A prior article mentions the empire of Justinian (and Leo, by extension), but I would argue that these are 'Roman' empires which are terminated by the eruption of Islam over much of the East Roman Empire. This was a pretty traumatic event which led to some serious results. Among them, the abandonment of Latin, abandonment (with some exceptions) of universal ...


5

Different languages have different sounds that flow easily in that language. Names from another language are bound to be slightly mis-pronounced, especially if the new language doesn't have the original sounds easily available. A great example of this is Chinese (Mandarin), which has its set of syllables, and isn't built to handle new ones. When I was in ...


4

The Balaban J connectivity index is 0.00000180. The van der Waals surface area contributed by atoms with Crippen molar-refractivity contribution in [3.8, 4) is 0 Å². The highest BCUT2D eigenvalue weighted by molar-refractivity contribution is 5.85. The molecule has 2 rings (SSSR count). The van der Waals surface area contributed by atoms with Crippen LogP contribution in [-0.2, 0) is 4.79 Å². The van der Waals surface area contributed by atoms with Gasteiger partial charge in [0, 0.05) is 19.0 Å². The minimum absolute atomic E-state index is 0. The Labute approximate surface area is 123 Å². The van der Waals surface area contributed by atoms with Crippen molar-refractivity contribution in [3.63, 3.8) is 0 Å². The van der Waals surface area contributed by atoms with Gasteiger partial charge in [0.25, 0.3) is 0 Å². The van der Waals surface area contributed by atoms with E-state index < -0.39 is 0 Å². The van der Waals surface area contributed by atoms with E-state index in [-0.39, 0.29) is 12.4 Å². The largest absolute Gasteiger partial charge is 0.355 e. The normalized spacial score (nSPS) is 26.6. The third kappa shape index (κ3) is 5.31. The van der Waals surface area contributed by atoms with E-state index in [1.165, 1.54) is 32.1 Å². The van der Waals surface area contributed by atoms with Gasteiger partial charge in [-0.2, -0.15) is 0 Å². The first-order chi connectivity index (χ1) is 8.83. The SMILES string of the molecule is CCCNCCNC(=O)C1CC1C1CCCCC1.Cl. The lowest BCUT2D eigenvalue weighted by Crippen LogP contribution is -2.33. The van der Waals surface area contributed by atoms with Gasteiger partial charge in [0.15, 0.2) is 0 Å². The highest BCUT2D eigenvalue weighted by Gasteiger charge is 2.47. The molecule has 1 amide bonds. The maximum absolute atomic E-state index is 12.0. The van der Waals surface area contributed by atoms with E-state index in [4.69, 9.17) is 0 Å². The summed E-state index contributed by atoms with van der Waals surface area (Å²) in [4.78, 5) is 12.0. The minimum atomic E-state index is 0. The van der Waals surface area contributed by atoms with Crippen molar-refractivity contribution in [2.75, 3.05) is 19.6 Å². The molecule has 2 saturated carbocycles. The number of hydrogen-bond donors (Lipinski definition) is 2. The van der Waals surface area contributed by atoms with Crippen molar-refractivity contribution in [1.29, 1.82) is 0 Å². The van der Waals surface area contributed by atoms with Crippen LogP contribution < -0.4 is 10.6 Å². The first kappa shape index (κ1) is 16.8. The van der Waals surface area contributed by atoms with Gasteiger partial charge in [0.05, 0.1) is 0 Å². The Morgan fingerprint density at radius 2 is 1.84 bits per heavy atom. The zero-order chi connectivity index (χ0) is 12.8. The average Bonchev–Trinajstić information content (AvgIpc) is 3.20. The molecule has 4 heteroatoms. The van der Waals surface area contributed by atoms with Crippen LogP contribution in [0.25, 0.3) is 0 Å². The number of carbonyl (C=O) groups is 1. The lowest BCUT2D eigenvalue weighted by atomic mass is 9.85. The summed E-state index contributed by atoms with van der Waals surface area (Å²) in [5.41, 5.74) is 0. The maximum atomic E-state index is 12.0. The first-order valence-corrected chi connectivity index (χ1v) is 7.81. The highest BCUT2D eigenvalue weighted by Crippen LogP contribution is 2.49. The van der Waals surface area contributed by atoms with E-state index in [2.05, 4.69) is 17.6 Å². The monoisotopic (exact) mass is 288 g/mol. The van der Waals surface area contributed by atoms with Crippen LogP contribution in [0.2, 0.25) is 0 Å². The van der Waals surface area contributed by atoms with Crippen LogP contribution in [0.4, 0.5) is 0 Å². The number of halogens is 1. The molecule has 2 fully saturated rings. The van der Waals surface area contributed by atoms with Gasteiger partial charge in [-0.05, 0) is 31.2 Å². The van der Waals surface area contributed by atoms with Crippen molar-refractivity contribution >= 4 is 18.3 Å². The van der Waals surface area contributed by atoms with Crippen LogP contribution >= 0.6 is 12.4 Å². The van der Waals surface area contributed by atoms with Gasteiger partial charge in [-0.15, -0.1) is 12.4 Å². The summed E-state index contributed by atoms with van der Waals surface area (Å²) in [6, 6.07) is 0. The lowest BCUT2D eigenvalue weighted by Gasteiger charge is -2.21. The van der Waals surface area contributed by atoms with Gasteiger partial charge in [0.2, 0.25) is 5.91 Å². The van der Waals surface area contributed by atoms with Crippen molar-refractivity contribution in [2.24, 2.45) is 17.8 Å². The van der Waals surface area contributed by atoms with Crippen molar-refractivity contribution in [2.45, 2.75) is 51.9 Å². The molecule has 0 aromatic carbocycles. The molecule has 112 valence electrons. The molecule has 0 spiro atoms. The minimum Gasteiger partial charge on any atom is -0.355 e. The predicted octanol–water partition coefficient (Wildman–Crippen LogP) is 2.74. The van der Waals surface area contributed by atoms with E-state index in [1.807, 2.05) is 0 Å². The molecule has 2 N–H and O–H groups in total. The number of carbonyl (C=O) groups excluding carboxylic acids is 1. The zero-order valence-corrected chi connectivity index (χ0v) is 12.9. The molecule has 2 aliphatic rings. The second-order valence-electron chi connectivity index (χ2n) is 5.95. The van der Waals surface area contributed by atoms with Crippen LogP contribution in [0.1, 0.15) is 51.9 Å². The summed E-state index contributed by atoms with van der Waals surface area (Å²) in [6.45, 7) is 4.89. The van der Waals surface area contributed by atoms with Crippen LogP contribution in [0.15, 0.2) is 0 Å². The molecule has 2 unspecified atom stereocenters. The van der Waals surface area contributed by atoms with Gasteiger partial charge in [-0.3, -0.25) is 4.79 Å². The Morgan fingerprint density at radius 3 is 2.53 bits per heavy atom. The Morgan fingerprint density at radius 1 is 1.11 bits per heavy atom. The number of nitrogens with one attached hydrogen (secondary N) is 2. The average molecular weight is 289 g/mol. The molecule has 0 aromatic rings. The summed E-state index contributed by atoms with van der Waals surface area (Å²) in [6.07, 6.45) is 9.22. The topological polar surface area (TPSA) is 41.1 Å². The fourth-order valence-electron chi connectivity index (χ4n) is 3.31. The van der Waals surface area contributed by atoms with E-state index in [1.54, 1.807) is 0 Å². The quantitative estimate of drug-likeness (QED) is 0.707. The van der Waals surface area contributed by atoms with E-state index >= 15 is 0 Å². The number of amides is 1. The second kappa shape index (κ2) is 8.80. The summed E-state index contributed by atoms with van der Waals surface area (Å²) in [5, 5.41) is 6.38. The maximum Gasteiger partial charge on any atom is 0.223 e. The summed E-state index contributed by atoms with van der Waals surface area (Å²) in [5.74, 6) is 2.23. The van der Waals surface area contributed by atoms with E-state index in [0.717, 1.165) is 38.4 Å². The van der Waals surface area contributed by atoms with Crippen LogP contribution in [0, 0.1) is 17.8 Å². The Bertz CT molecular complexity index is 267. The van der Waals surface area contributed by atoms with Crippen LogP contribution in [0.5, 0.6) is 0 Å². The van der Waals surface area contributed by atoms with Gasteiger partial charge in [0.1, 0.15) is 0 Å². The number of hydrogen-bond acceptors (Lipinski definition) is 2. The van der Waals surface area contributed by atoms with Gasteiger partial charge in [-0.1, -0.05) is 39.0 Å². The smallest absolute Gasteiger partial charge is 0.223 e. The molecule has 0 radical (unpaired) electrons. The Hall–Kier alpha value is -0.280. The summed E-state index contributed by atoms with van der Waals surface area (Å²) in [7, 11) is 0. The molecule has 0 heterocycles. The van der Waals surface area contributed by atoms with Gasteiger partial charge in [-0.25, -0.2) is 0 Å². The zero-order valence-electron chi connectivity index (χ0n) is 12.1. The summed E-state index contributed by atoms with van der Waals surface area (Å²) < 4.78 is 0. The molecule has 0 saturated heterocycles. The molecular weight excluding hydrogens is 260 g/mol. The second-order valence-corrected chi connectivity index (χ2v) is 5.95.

I found a number of different sources that all seem to indicate that he died of old age in his own bed in Ravenna. However, it also appears that he was concerned that Justinian might have been trying to have him killed, because he had become increasingly paranoid about conspiracies. He apparently had a man named Boethius imprisoned and executed on charges of ...


4

The greek fire certainly did exist, there is a sufficient number of evidences supporting that, including drawings like this one: It was apparently some flammable substance that would be hurled towards enemy boats to ignite them, definitely not an explosive however. The exact formula is lost so you will only find some guesses as to what it might have been. ...


4

I've found that musketeers had large beards to store matches in, an that there is a strong link between small beards and civilization. The books Fighting Techniques of the Napoleonic Age, and, A Most Precocious Thing: Gun Trading and Native Warfare In The Early Contact Period (yes thats the title), both say that the long beards were used to store the long ...


4